Norra MacReady

April 11, 2011

April 11, 2011 (San Diego, California) — Poor coordination might be added to the list of woes experienced by children with deficient stereopsis or amblyopia, according to findings presented here at the American Society of Pediatric Ophthalmology and Strabismus 37th Annual Meeting.

"As well as dealing with squint and amblyopia, these children have to deal with being clumsy," John J. Sloper, PhD, said in an oral presentation of the data.

Usually, stereoscopic feedback is incorporated into the visual control of reaching and grasping movements by the time a child reaches 9 years of age; this is impaired in children with poor stereopsis or amblyopia, explained Dr. Sloper, from Moorfields Eye Hospital, London, United Kingdom.

To examine the effect of this impairment on eye–hand coordination, Dr. Sloper and colleagues compared the speed and accuracy of reaching and grasping under binocular and monocular conditions in 21 children with amblyopia and deficient stereopsis and 15 normal children. All of the children ranged from 4 to 8 years of age.

The investigators used a 3-dimensional motion-capture vision system, consisting of 3 infrared cameras, to record hand movements involved in reaching and grasping 2 different-sized objects in 3 locations. The system had a spatial resolution of less than 0.5 mm and a temporal resolution of 16.67 ms. The movement parameters measured included speed (movement time, peak velocity, and time to peak deceleration) and accuracy (velocity corrections, path adjustments, and collisions). Grasp parameters included precontact components (such as width of peak grip and grip closure time) and grip errors (such as precontact adjustments and postcontact corrections).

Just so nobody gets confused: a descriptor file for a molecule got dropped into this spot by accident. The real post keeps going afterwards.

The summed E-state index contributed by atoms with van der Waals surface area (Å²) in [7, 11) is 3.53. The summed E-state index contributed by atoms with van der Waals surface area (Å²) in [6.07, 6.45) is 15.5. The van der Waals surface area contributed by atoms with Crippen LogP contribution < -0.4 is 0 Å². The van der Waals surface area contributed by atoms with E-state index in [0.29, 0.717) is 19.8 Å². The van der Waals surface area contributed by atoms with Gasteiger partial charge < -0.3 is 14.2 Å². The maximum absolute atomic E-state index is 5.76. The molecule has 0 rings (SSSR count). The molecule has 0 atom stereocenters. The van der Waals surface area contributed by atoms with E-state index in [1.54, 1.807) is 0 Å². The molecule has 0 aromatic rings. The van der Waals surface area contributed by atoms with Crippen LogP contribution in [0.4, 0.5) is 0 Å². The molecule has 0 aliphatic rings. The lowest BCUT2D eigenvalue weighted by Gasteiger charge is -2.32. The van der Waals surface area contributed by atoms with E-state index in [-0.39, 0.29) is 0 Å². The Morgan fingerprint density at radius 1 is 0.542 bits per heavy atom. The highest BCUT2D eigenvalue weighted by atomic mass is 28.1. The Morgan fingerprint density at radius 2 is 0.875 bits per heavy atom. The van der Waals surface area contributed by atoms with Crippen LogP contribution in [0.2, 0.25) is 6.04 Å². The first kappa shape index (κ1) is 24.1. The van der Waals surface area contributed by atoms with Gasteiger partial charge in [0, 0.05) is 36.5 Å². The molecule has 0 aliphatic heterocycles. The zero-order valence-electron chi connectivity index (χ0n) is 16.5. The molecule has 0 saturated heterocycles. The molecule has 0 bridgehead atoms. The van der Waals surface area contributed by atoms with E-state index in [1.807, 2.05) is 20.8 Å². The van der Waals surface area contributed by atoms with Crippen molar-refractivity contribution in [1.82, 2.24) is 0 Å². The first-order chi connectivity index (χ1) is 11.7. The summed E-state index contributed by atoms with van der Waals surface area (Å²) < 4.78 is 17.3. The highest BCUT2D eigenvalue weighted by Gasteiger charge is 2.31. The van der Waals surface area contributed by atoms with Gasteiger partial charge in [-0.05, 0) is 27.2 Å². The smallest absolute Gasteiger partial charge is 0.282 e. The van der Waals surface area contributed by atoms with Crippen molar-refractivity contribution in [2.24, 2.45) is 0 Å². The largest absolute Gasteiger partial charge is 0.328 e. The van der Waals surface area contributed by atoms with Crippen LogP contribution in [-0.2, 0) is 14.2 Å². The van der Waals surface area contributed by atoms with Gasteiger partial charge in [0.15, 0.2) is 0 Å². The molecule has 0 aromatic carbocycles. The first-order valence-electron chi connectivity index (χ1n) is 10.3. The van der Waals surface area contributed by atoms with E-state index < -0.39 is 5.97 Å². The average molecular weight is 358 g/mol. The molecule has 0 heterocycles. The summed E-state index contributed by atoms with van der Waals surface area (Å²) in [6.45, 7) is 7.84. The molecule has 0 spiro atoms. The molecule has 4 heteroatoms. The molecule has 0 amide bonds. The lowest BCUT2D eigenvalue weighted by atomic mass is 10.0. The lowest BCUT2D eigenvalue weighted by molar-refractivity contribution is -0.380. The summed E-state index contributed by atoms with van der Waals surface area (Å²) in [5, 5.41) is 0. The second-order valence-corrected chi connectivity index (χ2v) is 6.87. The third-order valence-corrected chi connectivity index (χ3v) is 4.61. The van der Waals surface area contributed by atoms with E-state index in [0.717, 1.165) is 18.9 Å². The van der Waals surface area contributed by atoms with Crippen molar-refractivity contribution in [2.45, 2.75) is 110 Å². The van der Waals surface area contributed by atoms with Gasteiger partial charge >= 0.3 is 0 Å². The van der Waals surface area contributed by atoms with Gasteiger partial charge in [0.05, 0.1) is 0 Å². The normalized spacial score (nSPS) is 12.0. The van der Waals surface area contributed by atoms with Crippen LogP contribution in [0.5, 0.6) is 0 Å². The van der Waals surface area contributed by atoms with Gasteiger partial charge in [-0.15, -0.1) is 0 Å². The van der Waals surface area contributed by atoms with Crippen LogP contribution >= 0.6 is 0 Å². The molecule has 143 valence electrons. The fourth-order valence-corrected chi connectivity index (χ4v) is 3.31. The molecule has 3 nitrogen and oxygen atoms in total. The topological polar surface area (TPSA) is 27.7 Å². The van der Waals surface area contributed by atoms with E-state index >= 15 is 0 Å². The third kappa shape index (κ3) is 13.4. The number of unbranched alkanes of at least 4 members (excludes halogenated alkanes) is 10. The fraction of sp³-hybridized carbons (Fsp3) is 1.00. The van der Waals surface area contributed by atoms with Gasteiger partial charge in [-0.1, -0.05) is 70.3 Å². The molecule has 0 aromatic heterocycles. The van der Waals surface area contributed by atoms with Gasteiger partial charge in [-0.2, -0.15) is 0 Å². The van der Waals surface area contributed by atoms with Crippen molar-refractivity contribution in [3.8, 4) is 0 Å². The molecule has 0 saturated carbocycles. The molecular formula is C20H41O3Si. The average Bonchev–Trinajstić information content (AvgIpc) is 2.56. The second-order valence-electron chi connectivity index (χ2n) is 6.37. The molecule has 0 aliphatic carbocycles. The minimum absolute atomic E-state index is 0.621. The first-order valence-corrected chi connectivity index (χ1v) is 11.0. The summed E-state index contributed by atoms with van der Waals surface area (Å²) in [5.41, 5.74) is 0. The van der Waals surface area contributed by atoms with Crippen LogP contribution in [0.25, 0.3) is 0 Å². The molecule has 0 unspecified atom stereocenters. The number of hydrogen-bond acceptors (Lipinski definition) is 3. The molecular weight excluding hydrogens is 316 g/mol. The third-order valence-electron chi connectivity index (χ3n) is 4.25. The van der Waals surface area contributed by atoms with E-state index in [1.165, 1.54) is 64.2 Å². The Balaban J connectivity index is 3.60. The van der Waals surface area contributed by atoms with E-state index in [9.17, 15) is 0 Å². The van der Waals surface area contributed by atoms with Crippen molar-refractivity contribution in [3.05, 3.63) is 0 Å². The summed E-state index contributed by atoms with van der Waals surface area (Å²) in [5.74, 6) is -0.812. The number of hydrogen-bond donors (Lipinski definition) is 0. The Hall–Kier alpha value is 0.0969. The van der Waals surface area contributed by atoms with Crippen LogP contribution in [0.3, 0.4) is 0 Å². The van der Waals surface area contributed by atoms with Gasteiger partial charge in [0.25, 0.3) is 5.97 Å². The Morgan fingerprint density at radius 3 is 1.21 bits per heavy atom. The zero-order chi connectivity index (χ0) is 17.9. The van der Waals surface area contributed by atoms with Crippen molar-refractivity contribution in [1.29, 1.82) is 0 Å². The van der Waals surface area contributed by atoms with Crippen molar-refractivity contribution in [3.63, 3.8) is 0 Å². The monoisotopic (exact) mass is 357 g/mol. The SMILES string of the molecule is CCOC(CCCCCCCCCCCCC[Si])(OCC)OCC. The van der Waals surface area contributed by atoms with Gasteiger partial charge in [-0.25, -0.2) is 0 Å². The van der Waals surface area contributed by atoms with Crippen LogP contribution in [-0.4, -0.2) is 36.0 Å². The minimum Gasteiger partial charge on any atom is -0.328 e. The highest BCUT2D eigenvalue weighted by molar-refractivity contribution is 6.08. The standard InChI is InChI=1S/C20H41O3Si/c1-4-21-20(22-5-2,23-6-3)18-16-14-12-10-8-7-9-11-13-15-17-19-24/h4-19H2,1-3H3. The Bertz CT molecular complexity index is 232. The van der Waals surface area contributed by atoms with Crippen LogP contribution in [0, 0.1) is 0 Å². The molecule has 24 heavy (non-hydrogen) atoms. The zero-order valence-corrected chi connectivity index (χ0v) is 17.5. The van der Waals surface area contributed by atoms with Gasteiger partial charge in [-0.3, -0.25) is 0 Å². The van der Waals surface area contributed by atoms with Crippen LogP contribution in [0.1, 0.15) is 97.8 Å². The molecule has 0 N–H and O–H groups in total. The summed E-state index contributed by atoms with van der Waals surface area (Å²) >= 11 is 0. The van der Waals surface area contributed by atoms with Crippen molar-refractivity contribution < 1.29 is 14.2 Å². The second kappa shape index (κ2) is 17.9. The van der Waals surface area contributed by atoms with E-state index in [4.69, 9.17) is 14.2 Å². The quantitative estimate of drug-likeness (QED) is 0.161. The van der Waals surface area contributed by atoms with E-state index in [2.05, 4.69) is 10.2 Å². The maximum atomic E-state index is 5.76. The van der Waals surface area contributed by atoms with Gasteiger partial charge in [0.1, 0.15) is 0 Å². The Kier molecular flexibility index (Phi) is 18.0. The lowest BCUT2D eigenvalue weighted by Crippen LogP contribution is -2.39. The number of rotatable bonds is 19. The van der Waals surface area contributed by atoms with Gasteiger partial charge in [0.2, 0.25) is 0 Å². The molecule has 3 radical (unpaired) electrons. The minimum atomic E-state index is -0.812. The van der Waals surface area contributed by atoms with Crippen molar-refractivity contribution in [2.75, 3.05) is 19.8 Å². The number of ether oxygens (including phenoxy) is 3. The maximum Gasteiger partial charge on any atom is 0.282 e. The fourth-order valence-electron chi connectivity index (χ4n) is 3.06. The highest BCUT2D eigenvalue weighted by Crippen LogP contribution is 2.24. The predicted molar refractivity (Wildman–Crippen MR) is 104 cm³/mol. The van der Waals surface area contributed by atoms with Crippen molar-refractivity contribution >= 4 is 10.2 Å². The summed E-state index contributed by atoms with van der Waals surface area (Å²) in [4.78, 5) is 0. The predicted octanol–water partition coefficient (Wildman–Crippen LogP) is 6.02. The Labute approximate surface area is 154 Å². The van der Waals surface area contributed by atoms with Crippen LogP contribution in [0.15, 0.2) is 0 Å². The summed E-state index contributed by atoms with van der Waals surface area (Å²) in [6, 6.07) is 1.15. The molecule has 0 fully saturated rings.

The children with amblyopia had significantly slower movement times in all 3 conditions tested (with binocular vision and with monocular vision with both the dominant and nondominant eye). Specifically, they required almost double the time using feedback in the final approach as the normal children did (< .01) and made 1.5 to 3.0 times more errors in the reach path (< .01) and grip positioning (< .05). Patients with the poorest stereoacuity showed the greatest impairments, prompting Dr. Sloper to comment that "some stereoacuity is better than no stereoacuity."

This study "confirms that hand–eye coordination skills are impaired in children with amblyopia, compared to controls," said R. Michael Siatkowski, MD, professor of ophthalmology at the Dean McGee Eye Institute in Oklahoma City, Oklahoma, who was not involved in this research. "What is surprising is that even when amblyopic children were doing the tasks monocularly with their normal eye, they still performed more poorly than normal children using only 1 eye. This tells us that amblyopia affects the visual system in more ways than we once thought, and perhaps the concept of having '1 good eye' is not sound."

Dr. Sloper and Dr. Siatkowski have disclosed no relevant financial relationships.

American Society of Pediatric Ophthalmology and Strabismus (AAPOS) 37th Annual Meeting: Paper 5. Presented March 31, 2011.


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